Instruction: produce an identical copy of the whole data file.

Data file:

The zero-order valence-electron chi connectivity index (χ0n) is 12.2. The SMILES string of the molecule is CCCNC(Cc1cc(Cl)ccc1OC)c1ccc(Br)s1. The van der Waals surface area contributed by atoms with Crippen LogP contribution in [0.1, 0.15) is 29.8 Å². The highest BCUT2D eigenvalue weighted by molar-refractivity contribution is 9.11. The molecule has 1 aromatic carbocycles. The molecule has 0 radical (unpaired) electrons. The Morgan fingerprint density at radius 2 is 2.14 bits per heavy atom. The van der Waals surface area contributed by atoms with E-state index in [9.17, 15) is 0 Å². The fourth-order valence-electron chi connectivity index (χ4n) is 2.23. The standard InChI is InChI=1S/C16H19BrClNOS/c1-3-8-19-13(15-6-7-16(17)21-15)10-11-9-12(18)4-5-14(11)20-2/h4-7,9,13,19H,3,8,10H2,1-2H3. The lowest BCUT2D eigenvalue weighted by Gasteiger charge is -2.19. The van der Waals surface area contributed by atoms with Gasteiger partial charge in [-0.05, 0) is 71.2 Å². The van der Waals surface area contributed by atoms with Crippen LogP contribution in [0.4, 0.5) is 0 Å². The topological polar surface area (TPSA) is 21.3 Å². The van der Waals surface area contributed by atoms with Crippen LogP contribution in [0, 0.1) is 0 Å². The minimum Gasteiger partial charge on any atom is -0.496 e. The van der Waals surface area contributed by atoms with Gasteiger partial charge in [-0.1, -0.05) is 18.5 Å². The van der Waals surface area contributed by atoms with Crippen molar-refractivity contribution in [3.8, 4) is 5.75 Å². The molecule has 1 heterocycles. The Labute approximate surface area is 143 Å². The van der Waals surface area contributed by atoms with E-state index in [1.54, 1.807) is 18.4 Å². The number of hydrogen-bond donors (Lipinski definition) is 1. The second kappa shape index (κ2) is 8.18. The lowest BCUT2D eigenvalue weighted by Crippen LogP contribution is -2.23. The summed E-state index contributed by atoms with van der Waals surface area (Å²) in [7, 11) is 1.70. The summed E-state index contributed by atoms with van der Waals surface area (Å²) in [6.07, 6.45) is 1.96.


The zero-order valence-electron chi connectivity index (χ0n) is 12.2. The SMILES string of the molecule is CCCNC(Cc1cc(Cl)ccc1OC)c1ccc(Br)s1. The van der Waals surface area contributed by atoms with Crippen LogP contribution in [0.1, 0.15) is 29.8 Å². The highest BCUT2D eigenvalue weighted by molar-refractivity contribution is 9.11. The molecule has 1 aromatic carbocycles. The molecule has 0 radical (unpaired) electrons. The Morgan fingerprint density at radius 2 is 2.14 bits per heavy atom. The van der Waals surface area contributed by atoms with E-state index in [9.17, 15) is 0 Å². The fourth-order valence-electron chi connectivity index (χ4n) is 2.23. The standard InChI is InChI=1S/C16H19BrClNOS/c1-3-8-19-13(15-6-7-16(17)21-15)10-11-9-12(18)4-5-14(11)20-2/h4-7,9,13,19H,3,8,10H2,1-2H3. The lowest BCUT2D eigenvalue weighted by Gasteiger charge is -2.19. The van der Waals surface area contributed by atoms with Gasteiger partial charge in [-0.05, 0) is 71.2 Å². The van der Waals surface area contributed by atoms with Crippen LogP contribution in [0.4, 0.5) is 0 Å². The topological polar surface area (TPSA) is 21.3 Å². The van der Waals surface area contributed by atoms with Crippen LogP contribution in [0, 0.1) is 0 Å². The minimum Gasteiger partial charge on any atom is -0.496 e. The van der Waals surface area contributed by atoms with Gasteiger partial charge in [-0.1, -0.05) is 18.5 Å². The van der Waals surface area contributed by atoms with Crippen molar-refractivity contribution in [3.8, 4) is 5.75 Å². The molecule has 1 heterocycles. The Labute approximate surface area is 143 Å². The van der Waals surface area contributed by atoms with E-state index in [1.54, 1.807) is 18.4 Å². The number of hydrogen-bond donors (Lipinski definition) is 1. The second kappa shape index (κ2) is 8.18. The lowest BCUT2D eigenvalue weighted by Crippen LogP contribution is -2.23. The summed E-state index contributed by atoms with van der Waals surface area (Å²) in [7, 11) is 1.70. The summed E-state index contributed by atoms with van der Waals surface area (Å²) in [6.07, 6.45) is 1.96.